Among other things, their strong characteristics are they can endure bad soil conditions and they can take on a period of heat and drought.
And so taking care of them is not very demanding on you. Still, you have to know how to take care of cosmos flowers in the right way. And we’ll show you how.
Growing Cosmos Flowers
Cosmos flowers are lovely annual plants, and they do a lot of growing in one season. Unlike perennials, annual plants die after winter and don’t grow back.
Their blooming period is from summer through fall, and they can typically be planted in May when the aggressive frost has stopped.
They prefer full sun exposure for at least half a day. Amazingly, they can deal with intense heat, as opposed to other flowering plants.
After all, they’re very used to that in their blistering hot and arid native habitat in Central America and Mexico.
While you can plant or place them in a partially shaded spot, their growth won’t be as fast and flower-productive.
Now, we mentioned earlier that they’re not picky in terms of soil. However, purchase or choose one that’s not too rich because this will encourage leafy growth and reduce flower blooms.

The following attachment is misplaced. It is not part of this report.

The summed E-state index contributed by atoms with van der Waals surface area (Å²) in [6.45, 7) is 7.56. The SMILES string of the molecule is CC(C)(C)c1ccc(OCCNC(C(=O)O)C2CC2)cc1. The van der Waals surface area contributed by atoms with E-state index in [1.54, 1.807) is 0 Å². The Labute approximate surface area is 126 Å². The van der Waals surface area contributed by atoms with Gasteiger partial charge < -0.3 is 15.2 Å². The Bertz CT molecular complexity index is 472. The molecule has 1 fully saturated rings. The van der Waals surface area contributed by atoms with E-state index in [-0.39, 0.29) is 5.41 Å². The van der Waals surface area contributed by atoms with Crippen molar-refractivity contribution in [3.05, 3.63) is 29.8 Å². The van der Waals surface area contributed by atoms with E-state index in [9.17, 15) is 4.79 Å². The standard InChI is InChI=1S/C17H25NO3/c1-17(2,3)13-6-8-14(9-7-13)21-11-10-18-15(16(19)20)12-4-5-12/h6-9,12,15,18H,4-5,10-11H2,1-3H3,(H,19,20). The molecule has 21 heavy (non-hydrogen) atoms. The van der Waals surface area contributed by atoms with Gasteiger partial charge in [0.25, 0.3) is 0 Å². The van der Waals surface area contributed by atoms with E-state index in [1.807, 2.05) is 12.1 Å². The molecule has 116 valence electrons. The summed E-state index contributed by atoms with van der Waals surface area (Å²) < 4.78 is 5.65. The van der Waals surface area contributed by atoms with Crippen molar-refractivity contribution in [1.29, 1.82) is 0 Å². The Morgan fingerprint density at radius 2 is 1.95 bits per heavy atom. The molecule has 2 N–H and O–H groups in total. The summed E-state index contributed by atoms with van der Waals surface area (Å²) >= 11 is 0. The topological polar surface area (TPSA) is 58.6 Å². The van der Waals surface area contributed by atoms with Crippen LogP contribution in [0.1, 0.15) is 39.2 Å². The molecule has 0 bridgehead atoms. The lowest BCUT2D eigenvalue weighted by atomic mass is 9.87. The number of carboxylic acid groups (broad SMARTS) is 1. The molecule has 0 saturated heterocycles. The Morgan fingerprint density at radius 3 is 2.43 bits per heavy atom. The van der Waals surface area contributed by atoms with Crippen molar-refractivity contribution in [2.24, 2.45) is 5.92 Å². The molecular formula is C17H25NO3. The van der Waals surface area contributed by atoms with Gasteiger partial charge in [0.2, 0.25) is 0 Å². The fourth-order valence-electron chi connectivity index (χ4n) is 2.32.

Watering cosmos regularly is needed at first. But after they’ve established or adapted to the soil, so to speak, you need only water them when they experience dry spells.
And fertilizing them is not recommended. They are strong enough to grow without its aid; in fact, feeding them too much fertilizer will cause them to produce fewer flowers.
Other Care Tips for Cosmos
Because cosmos produce seeds or seedlings themselves, these can produce weeds that can become invasive. So aim to remove these flowers during spring to prevent that from happening.
Moreover, if you see any faded or wilted flowers, remove them to keep the plant neat and promote new growth of branches and flowers.
Pruning them is also important because cosmos plants can grow overly tall (up to six feet) and lose balance as a result. For this, carefully cut off their excess branches or stem ends.
In some cases, they will still be unbalanced. And so using stakes or building a fence for them will offer the necessary support the plants need.
Also, as winter comes around, make sure not to leave them outside, as they’ll die. If they’re potted, you should get them inside, but let them gradually acclimate to their new environment to avoid shocking them.
You can do this by putting them under a growing lamp for about seven hours per day. Blooms will form again, but they should be cut off soon.
In springtime, they’ll flower again and produce and drop their seeds. And that’ll be the end of their life cycle.